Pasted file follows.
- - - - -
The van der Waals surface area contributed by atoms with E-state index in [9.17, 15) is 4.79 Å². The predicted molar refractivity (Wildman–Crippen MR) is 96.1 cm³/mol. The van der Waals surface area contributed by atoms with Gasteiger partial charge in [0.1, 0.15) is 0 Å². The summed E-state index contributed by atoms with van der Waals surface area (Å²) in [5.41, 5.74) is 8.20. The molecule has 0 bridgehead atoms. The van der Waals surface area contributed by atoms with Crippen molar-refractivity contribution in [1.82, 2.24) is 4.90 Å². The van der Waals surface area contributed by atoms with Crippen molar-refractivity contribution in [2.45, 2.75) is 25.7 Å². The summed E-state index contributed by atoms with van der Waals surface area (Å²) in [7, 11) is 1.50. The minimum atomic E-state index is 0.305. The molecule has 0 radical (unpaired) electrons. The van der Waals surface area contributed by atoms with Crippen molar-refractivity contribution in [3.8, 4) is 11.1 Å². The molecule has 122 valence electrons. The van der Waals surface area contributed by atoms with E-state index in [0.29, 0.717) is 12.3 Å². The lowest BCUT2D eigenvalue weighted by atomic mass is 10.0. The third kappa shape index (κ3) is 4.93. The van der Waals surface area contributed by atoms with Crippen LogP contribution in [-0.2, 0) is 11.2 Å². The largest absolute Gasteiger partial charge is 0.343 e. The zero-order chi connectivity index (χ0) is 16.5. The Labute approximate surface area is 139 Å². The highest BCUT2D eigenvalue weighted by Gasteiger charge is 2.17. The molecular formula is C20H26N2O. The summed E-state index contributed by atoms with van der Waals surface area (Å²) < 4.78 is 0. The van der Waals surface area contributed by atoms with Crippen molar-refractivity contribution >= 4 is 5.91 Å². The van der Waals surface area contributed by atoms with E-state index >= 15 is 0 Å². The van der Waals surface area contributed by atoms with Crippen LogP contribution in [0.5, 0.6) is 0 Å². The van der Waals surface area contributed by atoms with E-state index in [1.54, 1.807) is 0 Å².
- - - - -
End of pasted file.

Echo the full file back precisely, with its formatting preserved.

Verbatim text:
The van der Waals surface area contributed by atoms with E-state index in [9.17, 15) is 4.79 Å². The predicted molar refractivity (Wildman–Crippen MR) is 96.1 cm³/mol. The van der Waals surface area contributed by atoms with Gasteiger partial charge in [0.1, 0.15) is 0 Å². The summed E-state index contributed by atoms with van der Waals surface area (Å²) in [5.41, 5.74) is 8.20. The molecule has 0 bridgehead atoms. The van der Waals surface area contributed by atoms with Crippen molar-refractivity contribution in [1.82, 2.24) is 4.90 Å². The van der Waals surface area contributed by atoms with Crippen molar-refractivity contribution in [2.45, 2.75) is 25.7 Å². The summed E-state index contributed by atoms with van der Waals surface area (Å²) in [7, 11) is 1.50. The minimum atomic E-state index is 0.305. The molecule has 0 radical (unpaired) electrons. The van der Waals surface area contributed by atoms with Crippen molar-refractivity contribution in [3.8, 4) is 11.1 Å². The molecule has 122 valence electrons. The van der Waals surface area contributed by atoms with E-state index in [0.29, 0.717) is 12.3 Å². The lowest BCUT2D eigenvalue weighted by atomic mass is 10.0. The third kappa shape index (κ3) is 4.93. The van der Waals surface area contributed by atoms with Crippen LogP contribution in [-0.2, 0) is 11.2 Å². The largest absolute Gasteiger partial charge is 0.343 e. The zero-order chi connectivity index (χ0) is 16.5. The Labute approximate surface area is 139 Å². The highest BCUT2D eigenvalue weighted by Gasteiger charge is 2.17. The molecular formula is C20H26N2O. The summed E-state index contributed by atoms with van der Waals surface area (Å²) < 4.78 is 0. The van der Waals surface area contributed by atoms with Crippen molar-refractivity contribution >= 4 is 5.91 Å². The van der Waals surface area contributed by atoms with E-state index >= 15 is 0 Å². The van der Waals surface area contributed by atoms with Crippen LogP contribution in [0.5, 0.6) is 0 Å². The van der Waals surface area contributed by atoms with E-state index in [1.54, 1.807) is 0 Å².